Giardia in Dogs: 7 Things to Know

A sick dog curled up in a blanket.
A sick dog curled up in a blanket. Photography ©Rasulovs | Thinkstock.

Giardia infections (giardiasis) are a commonly diagnosed problem in puppies. They cause stinky diarrhea and are sometimes difficult to treat. Read on to learn everything you need to know about giardia in dogs to keep your pup — and yourself — healthy.

1. Giardia is not a worm.

A Golden Retriever puppy relaxing on the floor.
Puppies are especially susceptible to giardia. Photography ©appleping | Thinkstock.

Giardia is a parasite, but it’s not like a tapeworm or roundworm. Instead, it is a protozoal parasite, which means it’s a one-celled organism. Inside the body, giardia parasites attach themselves to the wall of your dog’s intestine, where they feed.

2. Giardia is mainly spread by wildlife and pets.

The most common route of transmission is drinking water contaminated by infected animals, including pet dogs and cats, wild mammals and birds. Dogs can also ingest giardia cysts by licking or sniffing places on the ground that are contaminated. Outside the body, giardia can survive for several months, especially in water or in places that are wet or damp. “Giardia is found in a lot of different locations,” says Tracey Jensen, DVM, Dipl. ABVP, founding partner of Wellington Veterinary Hospital in Wellington, Colorado. “Certainly, places where there is wildlife, particularly water fowl, or other dogs, so dog parks and places where there is standing water, can be areas where you can find quite a bit of giardia.”

3. Not all dogs infected with giardia will get sick.

“Most adult dogs are resistant to giardia,” Dr. Jensen states. “Most adult dogs have been exposed and will not become symptomatic. The dogs that really struggle and have trouble are the ones that have disease in their intestinal tract, like inflammatory bowel disease, or very young dogs. It’s not uncommon at all for puppies to have giardia.”

4. Giardia in dogs causes specific symptoms.

A sick, older dog lying on the floor.
Giardia symptoms include gastrointestinal upset. Photography ©stonena7 | Thinkstock.

Dogs infected with giardia will have gastrointestinal symptoms. “It will cause large volumes of mucous-y, very foul-smelling stool,” Dr. Jensen explains. “It can make it very difficult to housebreak a puppy because they have an urgency [to go that] they simply can’t overcome because of the giardia.”

5. Your vet can diagnose giardia with a simple test.

Giardia is identified by looking for cysts in the stool. If you can, bring a fresh stool sample with you to your appointment. If you forget, your vet can collect a sample in the hospital. He or she will view the sample under a microscope to look for giardia cysts.

6. Giardia in dogs is not always easy to get rid of.

Giardia is typically treated with two medications, fenbendazole and metronidazole, which are given for three to 10 days. It’s not uncommon to have to do more than one round of medication. “Giardia can be a little bit stubborn in terms of treatment, so get into a veterinarian right away if there are symptoms,” Dr. Jensen said. Your vet will want to recheck the fecal two to four weeks after treatment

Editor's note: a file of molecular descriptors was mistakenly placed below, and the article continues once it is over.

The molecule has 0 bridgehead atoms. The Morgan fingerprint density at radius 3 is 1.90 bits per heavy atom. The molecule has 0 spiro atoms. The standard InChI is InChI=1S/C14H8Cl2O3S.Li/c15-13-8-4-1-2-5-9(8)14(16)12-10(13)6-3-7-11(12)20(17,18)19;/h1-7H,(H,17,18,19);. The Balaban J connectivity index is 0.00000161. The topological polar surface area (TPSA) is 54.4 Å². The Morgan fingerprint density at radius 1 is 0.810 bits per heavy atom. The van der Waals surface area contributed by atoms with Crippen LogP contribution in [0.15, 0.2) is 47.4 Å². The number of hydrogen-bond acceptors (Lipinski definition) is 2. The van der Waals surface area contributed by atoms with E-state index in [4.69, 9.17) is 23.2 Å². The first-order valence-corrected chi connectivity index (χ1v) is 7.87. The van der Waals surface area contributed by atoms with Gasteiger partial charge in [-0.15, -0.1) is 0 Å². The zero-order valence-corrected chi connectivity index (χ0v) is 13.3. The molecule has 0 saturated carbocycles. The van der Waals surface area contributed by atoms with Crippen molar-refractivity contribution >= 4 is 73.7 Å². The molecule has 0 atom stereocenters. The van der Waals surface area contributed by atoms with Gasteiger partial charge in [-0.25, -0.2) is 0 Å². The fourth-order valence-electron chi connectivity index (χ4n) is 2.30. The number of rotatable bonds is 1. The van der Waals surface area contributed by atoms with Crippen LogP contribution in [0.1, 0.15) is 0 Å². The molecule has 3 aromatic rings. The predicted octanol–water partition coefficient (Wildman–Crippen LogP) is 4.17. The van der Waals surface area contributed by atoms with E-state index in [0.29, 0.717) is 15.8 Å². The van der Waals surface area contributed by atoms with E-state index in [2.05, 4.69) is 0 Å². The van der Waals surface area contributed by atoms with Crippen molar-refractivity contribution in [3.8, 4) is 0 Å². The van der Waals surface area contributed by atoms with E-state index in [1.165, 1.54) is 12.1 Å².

7. Your dog can give you giardia.

Giardia is a zoonotic disease, which means it can pass between animals and humans. “Children are a bit more susceptible because they are not always good about washing their hands before they put them in their mouth,” Dr. Jensen says. “Practice good hygiene, making sure that you wash your hands before you eat or handle food. Keep the feces picked up in the yard as well to minimize exposure to other pets and people. Hose the area down to dilute out the number of organisms in any one spot and let it dry well.”

Tell us: Has your dog ever had giardia?

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9 thoughts on “Giardia in Dogs: 7 Things to Know”

  1. Mrs. Andrea DiMichele

    My pup was dx with Giardia as soon as we got him to a vet after purchasing him. He was on 2 medications & put in quarantine in our downstairs basement. It has been 12 days this poor guy has been in a caged laundry room and has another 10 days for a stool sample. My husband is going nuts thinking this dog is going to have emotionally problems., delay in learning and hate us since this is the only home he has known. This breed needs to be with family and since he is only 4 lbs he is kind of helpless. Can we feel safe that he could enter our living quarters. I have scrubbed, cleaned, bleached, steamed and Lysol everything to the point my washer died. But can I feel safe I got every little spot that has this parasite so that he can NOT be reinfected. In the laundry room I wash everything the next day that he used and his bottom and paws. I also give him 2 baths a week. HELP can he enter our lives again. Thank you so much!

  2. Mary L Hallowell

    My puppies (4) had loose stools so I took them in to the et to be tested, I was given panacure, and the loose stools didn't change so I called to ask another Vet for Metronidazole. The pups started getting better right away, why would the first Vet give me panacure?

  3. When I originally left a comment I appear to have clicked on the -Notify me when new
    comments are added- checkbox and from now on every time a comment is added I
    recieve 4 emails with the exact same comment. There has to be a way you are able to remove me from that service?

  4. Pingback: Giardia in Dogs: 7 Things to Know | The Pets Stash

  5. Debbie Sciortino

    My dog tested positive for Giardia. After the 5-day period of medication, what is the best and safest cleaners to cleanse the wood floors and wood furniture?

  6. Pingback: Dog Health | Jackie Brown – Writer, Editor, Pet Expert

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